What does the future hold for Bitcoin? If you believe the crypto-evangelists, it’s a better form of money that will one day take over the world. If you’re a crypto-skeptic, then it’s an overhyped fad that will crash and burn. While I won’t hazard a prediction about its long term prospects, one thing is for sure: Bitcoin has been on an epic bull run in 2017.
According to the cryptocurrency data site CoinMarketCap, Bitcoin (BTC) is up more than 1,400% year to date. It has risen from under $1,000 to over $15,000 in less than 12 months. That’s a huge move by any standard.
But what if you’re not so convinced? What if you don’t see yourself as either a believer or a skeptic? What if you just want to profit from Bitcoin’s epic rise? Well then futures might be right up your alley.
A futures contract is basically an agreement to buy or sell an asset—in this case Bitcoin—at a predetermined price at some point in the future. You and I could agree that I’ll buy your gold watch for $100 in three months’ time, no matter what gold is trading for then.
Before you can understand the bitcoin futures market, you have to first understand Bitcoin itself. Bitcoin is a digital currency that was created in 2009 by an unknown person using the alias Satoshi Nakamoto. Transactions are recorded in a blockchain, which shows every transaction made in the currency. The system is designed so there will only ever be 21 million Bitcoins, and so far there are 16.7 million in circulation.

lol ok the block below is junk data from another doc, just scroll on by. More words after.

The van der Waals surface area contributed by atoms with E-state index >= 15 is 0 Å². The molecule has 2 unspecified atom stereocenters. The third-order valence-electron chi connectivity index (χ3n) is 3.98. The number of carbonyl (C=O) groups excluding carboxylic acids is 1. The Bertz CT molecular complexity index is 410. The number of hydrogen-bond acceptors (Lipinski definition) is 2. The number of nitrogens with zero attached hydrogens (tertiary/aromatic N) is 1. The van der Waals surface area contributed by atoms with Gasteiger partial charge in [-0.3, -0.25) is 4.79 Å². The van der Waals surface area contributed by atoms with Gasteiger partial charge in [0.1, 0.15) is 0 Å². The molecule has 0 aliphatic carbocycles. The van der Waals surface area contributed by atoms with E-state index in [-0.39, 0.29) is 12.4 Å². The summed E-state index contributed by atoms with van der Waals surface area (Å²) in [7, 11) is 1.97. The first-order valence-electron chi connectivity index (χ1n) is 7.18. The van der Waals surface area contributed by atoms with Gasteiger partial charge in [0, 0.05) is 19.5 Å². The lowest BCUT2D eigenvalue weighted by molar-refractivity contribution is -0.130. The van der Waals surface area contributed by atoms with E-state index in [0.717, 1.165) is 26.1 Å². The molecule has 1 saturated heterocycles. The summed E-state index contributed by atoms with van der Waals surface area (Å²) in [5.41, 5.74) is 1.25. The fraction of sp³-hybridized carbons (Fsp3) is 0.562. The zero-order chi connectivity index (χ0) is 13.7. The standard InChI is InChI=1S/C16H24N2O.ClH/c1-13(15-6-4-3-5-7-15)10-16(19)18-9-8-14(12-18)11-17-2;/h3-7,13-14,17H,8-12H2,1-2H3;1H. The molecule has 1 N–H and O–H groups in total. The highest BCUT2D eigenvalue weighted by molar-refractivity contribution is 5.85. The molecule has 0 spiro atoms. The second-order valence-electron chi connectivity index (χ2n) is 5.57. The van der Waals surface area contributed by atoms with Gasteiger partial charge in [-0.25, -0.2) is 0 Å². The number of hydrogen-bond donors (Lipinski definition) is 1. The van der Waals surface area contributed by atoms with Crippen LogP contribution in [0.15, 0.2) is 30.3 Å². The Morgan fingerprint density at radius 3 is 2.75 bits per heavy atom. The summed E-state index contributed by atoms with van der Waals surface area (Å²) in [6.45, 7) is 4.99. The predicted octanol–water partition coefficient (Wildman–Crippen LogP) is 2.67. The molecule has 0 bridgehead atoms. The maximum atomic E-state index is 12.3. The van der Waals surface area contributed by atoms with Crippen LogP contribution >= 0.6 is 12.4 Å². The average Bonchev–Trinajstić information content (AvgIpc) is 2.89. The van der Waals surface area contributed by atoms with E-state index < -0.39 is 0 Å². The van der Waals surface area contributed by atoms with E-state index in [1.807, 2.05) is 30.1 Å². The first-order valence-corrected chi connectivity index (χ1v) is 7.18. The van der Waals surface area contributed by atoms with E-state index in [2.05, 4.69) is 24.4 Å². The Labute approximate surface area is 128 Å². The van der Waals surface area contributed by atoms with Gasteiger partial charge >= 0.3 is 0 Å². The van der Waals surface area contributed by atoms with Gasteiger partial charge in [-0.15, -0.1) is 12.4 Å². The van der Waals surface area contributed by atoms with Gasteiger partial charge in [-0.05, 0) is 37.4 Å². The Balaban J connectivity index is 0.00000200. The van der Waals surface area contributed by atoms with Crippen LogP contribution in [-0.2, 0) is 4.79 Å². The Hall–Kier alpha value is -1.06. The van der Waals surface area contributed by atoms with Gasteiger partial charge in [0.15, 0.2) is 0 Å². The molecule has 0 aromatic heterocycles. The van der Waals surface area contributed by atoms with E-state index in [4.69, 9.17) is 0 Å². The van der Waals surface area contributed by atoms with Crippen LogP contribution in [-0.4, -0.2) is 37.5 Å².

Bitcoin, like other cryptocurrencies, is decentralized. There’s no central bank, and unlike traditional currencies such as the U.S. dollar or Euro, it isn’t tied to any country or government. That means no single entity controls Bitcoin’s value or supply — instead, it’s backed by its users who keep track of transactions on a public ledger called a blockchain. Some speculators have pushed Bitcoin to record highs in 2017 because they believe this technology will become more prevalent in the future and could change how we use money.
Bitcoin doesn’t trade on Wall Street (not yet anyway). It trades on virtual exchanges around the world, and it allows people to make anonymous purchases without going through banks with fees and regulations. It has been touted by some as the currency of the future — but it’s also been volatile and susceptible to hacking and theft like any other cryptocurrency.
A futures contract is a standardized agreement to buy or sell a particular asset at a predetermined price at a specified time in the future. The contract details the quantity, quality, and delivery terms. Futures contracts are standardized by the exchange on which they trade, and traders need not know each other.
The seller of the contract must deliver the asset when the futures contract expires. The buyer must pay up when the futures contract expires.
Futures markets were created to allow producers and consumers of commodities to lock in prices months, even years, in advance of selling or buying goods. People who grow wheat can use futures to ensure that they are able to sell their crop at a set price several months after planting it. This eliminates uncertainty around how much they will be able to sell their crop for and how much money they need to spend on inputs like seeds and fertilizer.